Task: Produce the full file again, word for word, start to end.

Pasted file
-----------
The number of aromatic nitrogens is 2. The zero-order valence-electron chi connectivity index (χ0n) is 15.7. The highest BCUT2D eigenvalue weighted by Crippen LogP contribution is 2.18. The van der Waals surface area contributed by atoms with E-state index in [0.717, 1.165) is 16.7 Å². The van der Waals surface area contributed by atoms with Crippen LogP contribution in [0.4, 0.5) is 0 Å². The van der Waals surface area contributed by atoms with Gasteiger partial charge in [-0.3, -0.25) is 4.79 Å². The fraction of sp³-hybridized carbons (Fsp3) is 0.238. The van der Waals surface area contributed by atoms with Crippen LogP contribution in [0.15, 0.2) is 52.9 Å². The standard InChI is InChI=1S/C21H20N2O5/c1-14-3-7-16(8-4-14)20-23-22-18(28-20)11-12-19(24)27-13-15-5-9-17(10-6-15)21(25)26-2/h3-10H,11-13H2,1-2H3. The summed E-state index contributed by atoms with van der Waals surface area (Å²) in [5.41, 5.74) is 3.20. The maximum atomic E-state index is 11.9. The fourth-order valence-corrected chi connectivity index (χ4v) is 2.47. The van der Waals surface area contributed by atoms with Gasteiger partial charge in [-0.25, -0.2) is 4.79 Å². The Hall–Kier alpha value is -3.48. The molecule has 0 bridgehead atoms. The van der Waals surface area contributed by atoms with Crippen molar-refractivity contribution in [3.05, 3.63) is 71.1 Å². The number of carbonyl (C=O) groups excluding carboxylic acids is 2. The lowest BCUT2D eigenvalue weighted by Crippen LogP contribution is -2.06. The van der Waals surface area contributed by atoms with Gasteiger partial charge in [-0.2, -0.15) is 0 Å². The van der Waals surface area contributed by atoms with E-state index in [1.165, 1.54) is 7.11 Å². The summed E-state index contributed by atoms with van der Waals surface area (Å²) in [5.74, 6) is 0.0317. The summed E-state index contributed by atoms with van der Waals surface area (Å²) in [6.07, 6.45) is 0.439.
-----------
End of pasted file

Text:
The number of aromatic nitrogens is 2. The zero-order valence-electron chi connectivity index (χ0n) is 15.7. The highest BCUT2D eigenvalue weighted by Crippen LogP contribution is 2.18. The van der Waals surface area contributed by atoms with E-state index in [0.717, 1.165) is 16.7 Å². The van der Waals surface area contributed by atoms with Crippen LogP contribution in [0.4, 0.5) is 0 Å². The van der Waals surface area contributed by atoms with Gasteiger partial charge in [-0.3, -0.25) is 4.79 Å². The fraction of sp³-hybridized carbons (Fsp3) is 0.238. The van der Waals surface area contributed by atoms with Crippen LogP contribution in [0.15, 0.2) is 52.9 Å². The standard InChI is InChI=1S/C21H20N2O5/c1-14-3-7-16(8-4-14)20-23-22-18(28-20)11-12-19(24)27-13-15-5-9-17(10-6-15)21(25)26-2/h3-10H,11-13H2,1-2H3. The summed E-state index contributed by atoms with van der Waals surface area (Å²) in [5.41, 5.74) is 3.20. The maximum atomic E-state index is 11.9. The fourth-order valence-corrected chi connectivity index (χ4v) is 2.47. The van der Waals surface area contributed by atoms with Gasteiger partial charge in [-0.25, -0.2) is 4.79 Å². The Hall–Kier alpha value is -3.48. The molecule has 0 bridgehead atoms. The van der Waals surface area contributed by atoms with Crippen molar-refractivity contribution in [3.05, 3.63) is 71.1 Å². The number of carbonyl (C=O) groups excluding carboxylic acids is 2. The lowest BCUT2D eigenvalue weighted by Crippen LogP contribution is -2.06. The van der Waals surface area contributed by atoms with Gasteiger partial charge in [-0.2, -0.15) is 0 Å². The van der Waals surface area contributed by atoms with E-state index in [1.165, 1.54) is 7.11 Å². The summed E-state index contributed by atoms with van der Waals surface area (Å²) in [5.74, 6) is 0.0317. The summed E-state index contributed by atoms with van der Waals surface area (Å²) in [6.07, 6.45) is 0.439.